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Friday, April 19, 2024

Study Reveals Alzheimer’s Damages the Brain Prior to Symptom Onset

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WASHINGTON — The insidious progression⁣ of‌ Alzheimer’s disease ​silently wreaks havoc on the brain long ​before any symptoms become evident. Recent scientific discoveries have shed light on the sequential changes that occur within the brain,⁤ potentially providing a window of opportunity for intervention.

In a comprehensive study ⁢conducted in ​China, researchers monitored middle-aged⁤ and older adults over ‍a span‌ of 20 years. The study employed regular‍ brain⁣ scans, spinal taps, and ‌other diagnostic tests to track the progression ‌of the disease.

The study⁢ revealed that individuals who eventually‌ succumbed to this debilitating disease had higher levels of a protein linked to Alzheimer’s in their spinal fluid, a full 18 years‍ before diagnosis. Subsequent years saw the emergence of other biomarkers indicative of impending trouble.

The‍ exact⁢ process ‌of how Alzheimer’s develops ‍remains a mystery to scientists. One early sign ⁢is⁢ the accumulation‌ of a sticky ​protein known⁢ as beta-amyloid, which over time forms plaques that ⁣clog the brain. However, the presence of amyloid alone is not sufficient to‍ impair memory, as‌ many healthy individuals’ brains contain‌ significant amounts of plaque.​ The formation of abnormal tau protein, which creates neuron-destroying tangles, is one of several contributing factors.

The⁢ groundbreaking research, ⁣published in the ⁤New England Journal of Medicine, provides​ a⁤ timeline of how these abnormalities accumulate. Dr. Richard Mayeux, an Alzheimer’s ​specialist at ‌Columbia University who was‍ not involved in the study, emphasized the significance of the research, ​stating‌ that​ understanding the timing ⁢of these physiological events is crucial for developing ‍new treatment methods and potentially even ‌preventing Alzheimer’s.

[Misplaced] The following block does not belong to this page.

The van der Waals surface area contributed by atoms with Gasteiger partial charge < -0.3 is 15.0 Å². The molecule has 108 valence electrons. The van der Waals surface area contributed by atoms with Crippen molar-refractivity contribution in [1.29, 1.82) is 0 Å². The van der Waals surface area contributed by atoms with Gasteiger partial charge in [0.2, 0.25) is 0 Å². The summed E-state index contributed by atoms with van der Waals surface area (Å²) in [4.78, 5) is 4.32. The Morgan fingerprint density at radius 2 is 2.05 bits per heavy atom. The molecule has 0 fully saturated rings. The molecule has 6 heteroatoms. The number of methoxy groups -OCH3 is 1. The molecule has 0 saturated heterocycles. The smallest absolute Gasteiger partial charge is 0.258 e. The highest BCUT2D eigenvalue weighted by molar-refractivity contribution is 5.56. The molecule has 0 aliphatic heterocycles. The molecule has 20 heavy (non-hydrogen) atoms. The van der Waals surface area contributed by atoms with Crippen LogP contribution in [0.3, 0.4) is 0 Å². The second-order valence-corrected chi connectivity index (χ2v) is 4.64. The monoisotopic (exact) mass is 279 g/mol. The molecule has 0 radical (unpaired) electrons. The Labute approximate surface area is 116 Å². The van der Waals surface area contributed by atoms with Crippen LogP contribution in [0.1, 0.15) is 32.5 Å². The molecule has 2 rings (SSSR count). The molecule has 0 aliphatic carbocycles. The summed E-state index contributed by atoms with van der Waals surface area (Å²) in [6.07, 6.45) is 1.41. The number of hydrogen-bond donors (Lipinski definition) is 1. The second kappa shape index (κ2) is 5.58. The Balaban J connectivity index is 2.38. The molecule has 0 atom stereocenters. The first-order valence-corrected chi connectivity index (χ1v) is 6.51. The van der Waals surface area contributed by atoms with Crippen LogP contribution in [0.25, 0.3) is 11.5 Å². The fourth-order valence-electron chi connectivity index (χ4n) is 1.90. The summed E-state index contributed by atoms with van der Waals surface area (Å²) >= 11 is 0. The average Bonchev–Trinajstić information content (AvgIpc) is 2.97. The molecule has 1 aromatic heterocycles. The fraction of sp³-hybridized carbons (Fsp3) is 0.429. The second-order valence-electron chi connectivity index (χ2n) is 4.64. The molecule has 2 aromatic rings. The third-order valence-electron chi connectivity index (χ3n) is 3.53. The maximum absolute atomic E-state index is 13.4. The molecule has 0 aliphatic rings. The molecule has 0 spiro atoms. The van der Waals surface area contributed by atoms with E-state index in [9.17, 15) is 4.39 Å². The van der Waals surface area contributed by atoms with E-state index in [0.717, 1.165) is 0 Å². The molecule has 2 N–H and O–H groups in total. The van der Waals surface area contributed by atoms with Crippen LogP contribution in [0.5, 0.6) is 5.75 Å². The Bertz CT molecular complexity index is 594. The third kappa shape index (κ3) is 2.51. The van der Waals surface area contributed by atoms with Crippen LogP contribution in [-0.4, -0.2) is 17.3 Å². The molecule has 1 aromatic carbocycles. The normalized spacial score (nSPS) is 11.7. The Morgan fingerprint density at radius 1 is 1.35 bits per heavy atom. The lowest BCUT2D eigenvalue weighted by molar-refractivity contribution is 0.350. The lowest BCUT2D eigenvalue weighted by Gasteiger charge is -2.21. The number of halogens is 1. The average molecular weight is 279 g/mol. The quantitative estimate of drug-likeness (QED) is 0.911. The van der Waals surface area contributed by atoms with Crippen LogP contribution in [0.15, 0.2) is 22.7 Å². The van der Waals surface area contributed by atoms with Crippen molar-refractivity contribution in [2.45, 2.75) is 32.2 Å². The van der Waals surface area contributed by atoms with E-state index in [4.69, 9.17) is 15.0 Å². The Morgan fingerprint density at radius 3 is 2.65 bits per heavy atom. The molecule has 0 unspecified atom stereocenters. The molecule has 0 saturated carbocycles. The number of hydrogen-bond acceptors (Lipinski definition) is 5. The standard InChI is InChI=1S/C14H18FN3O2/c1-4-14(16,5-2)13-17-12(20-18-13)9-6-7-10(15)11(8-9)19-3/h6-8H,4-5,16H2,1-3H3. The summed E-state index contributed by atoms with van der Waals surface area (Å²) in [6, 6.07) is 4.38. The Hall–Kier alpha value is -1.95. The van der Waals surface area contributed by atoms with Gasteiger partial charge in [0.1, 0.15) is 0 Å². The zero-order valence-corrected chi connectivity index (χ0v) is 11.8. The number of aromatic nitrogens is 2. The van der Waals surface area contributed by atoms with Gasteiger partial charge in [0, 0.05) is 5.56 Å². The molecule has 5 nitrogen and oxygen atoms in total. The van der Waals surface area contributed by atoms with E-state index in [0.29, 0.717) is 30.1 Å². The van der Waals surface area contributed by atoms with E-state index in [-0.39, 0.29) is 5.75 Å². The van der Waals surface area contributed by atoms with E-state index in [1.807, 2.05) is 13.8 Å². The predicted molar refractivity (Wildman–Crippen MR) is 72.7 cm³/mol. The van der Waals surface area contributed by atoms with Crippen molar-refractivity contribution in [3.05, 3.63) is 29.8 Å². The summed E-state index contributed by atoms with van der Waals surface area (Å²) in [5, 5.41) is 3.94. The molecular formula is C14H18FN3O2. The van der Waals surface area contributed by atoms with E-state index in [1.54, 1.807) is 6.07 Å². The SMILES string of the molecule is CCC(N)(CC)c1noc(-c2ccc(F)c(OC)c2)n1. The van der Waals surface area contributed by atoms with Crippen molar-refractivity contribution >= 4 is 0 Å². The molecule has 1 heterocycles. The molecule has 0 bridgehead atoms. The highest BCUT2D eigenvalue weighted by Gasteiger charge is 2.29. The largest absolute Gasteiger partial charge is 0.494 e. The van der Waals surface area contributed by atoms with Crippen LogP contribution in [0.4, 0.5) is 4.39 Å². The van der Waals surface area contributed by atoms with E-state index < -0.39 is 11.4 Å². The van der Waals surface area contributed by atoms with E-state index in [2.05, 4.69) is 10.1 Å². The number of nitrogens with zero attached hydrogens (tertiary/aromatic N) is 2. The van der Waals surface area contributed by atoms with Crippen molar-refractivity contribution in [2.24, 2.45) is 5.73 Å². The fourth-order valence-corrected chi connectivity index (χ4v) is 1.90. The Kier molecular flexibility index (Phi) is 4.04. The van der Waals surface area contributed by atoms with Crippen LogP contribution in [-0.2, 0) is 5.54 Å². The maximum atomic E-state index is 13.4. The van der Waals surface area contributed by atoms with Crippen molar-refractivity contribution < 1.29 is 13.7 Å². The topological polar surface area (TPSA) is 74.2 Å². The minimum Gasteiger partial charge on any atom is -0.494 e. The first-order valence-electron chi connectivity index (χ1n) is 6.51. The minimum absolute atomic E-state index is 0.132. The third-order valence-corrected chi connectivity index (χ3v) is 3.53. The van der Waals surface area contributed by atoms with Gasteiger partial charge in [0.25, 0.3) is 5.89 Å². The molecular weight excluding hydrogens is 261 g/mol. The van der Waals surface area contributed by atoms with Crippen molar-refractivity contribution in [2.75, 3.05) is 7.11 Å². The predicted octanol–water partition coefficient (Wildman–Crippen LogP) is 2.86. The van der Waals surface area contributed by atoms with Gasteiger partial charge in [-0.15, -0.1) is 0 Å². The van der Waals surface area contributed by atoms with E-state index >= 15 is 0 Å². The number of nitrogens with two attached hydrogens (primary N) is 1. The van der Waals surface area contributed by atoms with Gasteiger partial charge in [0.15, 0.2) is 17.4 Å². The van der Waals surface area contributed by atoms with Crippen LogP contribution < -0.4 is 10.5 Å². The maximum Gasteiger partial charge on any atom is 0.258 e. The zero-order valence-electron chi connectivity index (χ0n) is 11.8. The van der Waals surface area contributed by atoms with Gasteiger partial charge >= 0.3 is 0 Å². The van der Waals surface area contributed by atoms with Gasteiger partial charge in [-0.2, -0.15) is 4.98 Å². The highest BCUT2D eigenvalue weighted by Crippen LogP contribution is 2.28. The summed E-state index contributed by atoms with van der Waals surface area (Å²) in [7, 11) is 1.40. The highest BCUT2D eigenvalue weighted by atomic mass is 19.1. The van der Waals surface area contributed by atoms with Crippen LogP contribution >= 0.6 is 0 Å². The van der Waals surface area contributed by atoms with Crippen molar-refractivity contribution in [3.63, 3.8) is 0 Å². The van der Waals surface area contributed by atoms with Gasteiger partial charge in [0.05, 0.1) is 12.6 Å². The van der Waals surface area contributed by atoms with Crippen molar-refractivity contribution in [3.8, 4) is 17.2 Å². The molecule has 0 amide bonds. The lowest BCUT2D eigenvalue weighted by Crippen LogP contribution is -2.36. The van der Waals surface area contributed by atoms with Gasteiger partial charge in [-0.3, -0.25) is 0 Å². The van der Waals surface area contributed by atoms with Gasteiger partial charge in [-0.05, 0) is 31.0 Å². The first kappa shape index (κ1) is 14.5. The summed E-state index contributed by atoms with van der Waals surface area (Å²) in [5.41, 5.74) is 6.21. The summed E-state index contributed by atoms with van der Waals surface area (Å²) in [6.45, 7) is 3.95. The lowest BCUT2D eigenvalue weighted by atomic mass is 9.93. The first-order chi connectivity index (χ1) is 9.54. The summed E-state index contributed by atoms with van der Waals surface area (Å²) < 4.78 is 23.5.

While the findings do not yet have any practical applications, they represent a significant step forward in our understanding of ⁣the disease.


Increasing our understanding of potential Alzheimer’s treatment targets and the optimal time to address them will expedite the development of new therapies and preventative measures.

–Claire Sexton, Alzheimer’s ⁤Association


Alzheimer’s⁣ disease, the most common form ‌of dementia, affects over 6​ million Americans and millions more worldwide. Currently, there is ‍no ‍cure. ⁤However, last year saw the approval of⁣ a drug named Leqembi, the first to show clear evidence of slowing the progression of⁢ early Alzheimer’s, albeit temporarily.

Leqembi ⁢works by​ clearing‍ some of the amyloid protein.⁢ This⁣ approach is also being tested to see if treating high-risk individuals before symptoms‍ appear⁣ can delay the onset of Alzheimer’s. Other drugs targeting tau are also in development.

Monitoring silent ⁣changes in the brain is crucial for such research. Scientists already knew that in rare, inherited forms⁣ of Alzheimer’s that affect younger people, a toxic form of amyloid begins to accumulate about two decades before symptoms appear, ⁢with tau kicking in⁤ at some point later.

The new ⁢findings reveal​ the sequence in which these biomarker changes occur in ⁢more​ common old-age Alzheimer’s. Researchers ​from Beijing’s Innovation Center for ‍Neurological Disorders compared 648 ⁢people who were eventually diagnosed​ with Alzheimer’s‌ with ⁣an equal number of healthy individuals.‍ They ‌found⁣ that the first sign in future Alzheimer’s patients was the amyloid finding,‌ 18 or 14 years before ​diagnosis, depending on the test⁣ used.

Next, differences in tau were detected, followed by a marker indicating‍ problems in neuron communication. ​A few years later, differences in brain shrinkage and cognitive test scores between the two groups became apparent.

“The more we understand about potential Alzheimer’s treatment targets and⁢ the optimal time to address them, the ‌faster ‌we can develop new therapies and preventative ‍measures,” said ⁢Claire Sexton, the Alzheimer’s Association’s senior director of scientific programs. She added that forthcoming blood tests promise to further aid research by making it easier to track amyloid and‌ tau.

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1 COMMENT

  1. Good grammar; Disagree. Alzheimer’s is a devastating disease and more research is needed to understand its impact on the brain.

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